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Biodiversity

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Wednesday, February 24th, 2016

USCB Researchers Contribute to “Ecosystems of California”

With forests and farmland, mountains and desert and almost 900 miles of scenic coastline, California’s vast terrain is both dramatic and varied. The newly published “Ecosystems of California” (UC Press, 2016) provides a comprehensive synthesis of this biologically diverse state examining its myriad landscapes through multiple lenses: past and present, flora and fauna, aquatic and

Monday, January 25th, 2016

European Space Imaging Case Study Reveals How Satellite Imagery Helps Protect UNESCO World Heritage Sites

European Space Imaging (EUSI) released a new case study outlining the success of using satellite imagery to help protect UNESCO World Heritage sites this week. Working together with experts at the German Archaeological Institute (DAI) and the German Aerospace Centre (DLR) they explain what high-quality satellite data reveals about the situation on the ground at

Thursday, January 21st, 2016

Camera Traps Reveal that Tropical Forest Protected Areas Can Protect Biodiversity

Arlington, Va., USA (January 19, 2016) – Biodiversity in tropical forest protected areas may be faring better than previously thought, according to a study publishing in the Open Access journal PLOS Biology on January 19th. The study, “Standardized Assessment of Biodiversity Trends in Tropical Forest Protected Areas: The End is Not in Sight,” was based

Tuesday, August 18th, 2015

Interior Department Releases National Seed Strategy for Landscape Scale Rehabilitation and Restoration

BOISE, IDAHO – As part of a comprehensive, science-based strategy to address the threat of wildfires that are damaging landscapes across the West, the Department of the Interior today announced the release of a National Seed Strategy for rehabilitation and restoration to help foster resilient and healthy landscapes.

Monday, August 17th, 2015

WAFWA Report Documents Greater Sage-Grouse Population Rebound

Aug. 17, 2015—The Western Association of Fish and Wildlife Agencies (WAFWA) released a final report today on greater sage-grouse population trends across the Western United States, and the results are encouraging. While the report shows that sage-grouse populations vary greatly over time, the number of male birds documented this year has rebounded significantly from a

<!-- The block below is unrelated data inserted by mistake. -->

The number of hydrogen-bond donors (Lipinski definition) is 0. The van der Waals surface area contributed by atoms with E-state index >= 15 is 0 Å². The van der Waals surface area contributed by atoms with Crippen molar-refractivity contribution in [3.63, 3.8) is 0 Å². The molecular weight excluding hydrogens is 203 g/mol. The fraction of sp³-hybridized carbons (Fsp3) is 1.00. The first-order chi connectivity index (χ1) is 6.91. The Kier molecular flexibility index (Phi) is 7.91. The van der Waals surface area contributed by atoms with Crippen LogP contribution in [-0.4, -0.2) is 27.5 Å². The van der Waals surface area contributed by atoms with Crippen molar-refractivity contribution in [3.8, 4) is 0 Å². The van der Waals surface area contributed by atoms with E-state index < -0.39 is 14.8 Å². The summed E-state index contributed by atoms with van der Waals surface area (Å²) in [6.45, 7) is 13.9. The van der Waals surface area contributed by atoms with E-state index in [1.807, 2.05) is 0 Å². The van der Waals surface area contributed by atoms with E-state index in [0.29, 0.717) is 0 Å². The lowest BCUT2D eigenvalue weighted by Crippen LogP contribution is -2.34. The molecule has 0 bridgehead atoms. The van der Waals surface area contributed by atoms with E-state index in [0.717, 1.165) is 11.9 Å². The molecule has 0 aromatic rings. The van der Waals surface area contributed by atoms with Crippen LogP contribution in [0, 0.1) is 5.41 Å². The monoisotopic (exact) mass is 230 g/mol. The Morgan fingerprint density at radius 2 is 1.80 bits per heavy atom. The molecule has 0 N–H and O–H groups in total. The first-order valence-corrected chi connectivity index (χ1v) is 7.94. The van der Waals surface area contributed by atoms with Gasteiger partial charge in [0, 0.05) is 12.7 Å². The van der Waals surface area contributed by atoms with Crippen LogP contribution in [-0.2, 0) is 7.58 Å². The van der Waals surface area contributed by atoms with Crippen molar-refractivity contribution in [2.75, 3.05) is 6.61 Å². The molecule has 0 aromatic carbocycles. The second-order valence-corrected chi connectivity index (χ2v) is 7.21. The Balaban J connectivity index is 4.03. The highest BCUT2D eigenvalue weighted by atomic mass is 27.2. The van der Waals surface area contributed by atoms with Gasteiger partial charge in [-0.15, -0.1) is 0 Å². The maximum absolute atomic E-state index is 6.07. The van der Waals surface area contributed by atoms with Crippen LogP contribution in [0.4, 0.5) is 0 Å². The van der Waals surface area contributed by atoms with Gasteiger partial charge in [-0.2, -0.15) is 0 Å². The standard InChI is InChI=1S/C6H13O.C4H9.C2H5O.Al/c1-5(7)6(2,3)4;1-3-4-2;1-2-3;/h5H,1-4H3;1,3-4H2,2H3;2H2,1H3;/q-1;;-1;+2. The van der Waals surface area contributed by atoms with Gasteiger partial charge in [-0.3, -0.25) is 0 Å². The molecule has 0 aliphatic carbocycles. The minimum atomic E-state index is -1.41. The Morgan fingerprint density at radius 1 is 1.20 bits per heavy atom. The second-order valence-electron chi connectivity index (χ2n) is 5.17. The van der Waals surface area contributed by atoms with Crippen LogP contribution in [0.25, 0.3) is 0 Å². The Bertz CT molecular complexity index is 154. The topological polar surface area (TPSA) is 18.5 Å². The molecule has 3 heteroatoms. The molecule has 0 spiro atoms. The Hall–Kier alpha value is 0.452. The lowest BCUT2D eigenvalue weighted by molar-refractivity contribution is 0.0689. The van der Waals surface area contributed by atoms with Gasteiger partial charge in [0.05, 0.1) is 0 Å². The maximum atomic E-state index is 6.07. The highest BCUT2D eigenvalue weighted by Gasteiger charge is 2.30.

Thursday, May 28th, 2015

First Satellite Tracking of Neonate Flatback Turtles Underway

May 28, 2015—Scientists from Florida Atlantic University, the Department of Parks and Wildlife and James Cook University in Australia, have partnered on an international project to track for the first time the whereabouts of neonate flatback sea turtles to identify important developmental habitat for these animals and determine what factors might influence their habitat preferences.

Wednesday, May 13th, 2015

New App Puts Biodiversity in the Palm of Your Hand

May 13, 2015—People can check out local wildlife wherever they are in the world with a new app that says what species of animals and plants might be nearby. The free Map of Life app dispenses with bulky field guides by allowing users to access a vast global database of species and their ranges, based on

Monday, May 11th, 2015

Asian Carp Would Have Adequate Food to Survive in Lake Erie

May 6, 2015—If invasive bighead carp and silver carp spread into Lake Erie, there would be enough food available for these species of Asian carp to survive, according to a new study by the U.S. Geological Survey.

Thursday, April 30th, 2015

Intensity and Duration of Invasive Plants Can Guide Management at Microsite Level

April 30, 2015—The detrimental effects of invasive nonnative plants on the ecosystem are well-documented. However, the long-term influences on native plant diversity and abundance at the microsite scale are not as extensively studied. This information can help shape management efforts to support recovery of native plant communities.

Monday, March 16th, 2015

Biodiversity Protected Areas in Indonesia Ineffective in Preventing Deforestation

SINGAPORE, March 16, 2015—Establishing protected areas in forests is one way to keep deforestation at bay and safeguard biodiversity. However, a study led by researchers from the National University of Singapore (NUS) has revealed that such a measure is ineffective in the case of biodiversity-focused protected areas in Indonesia.

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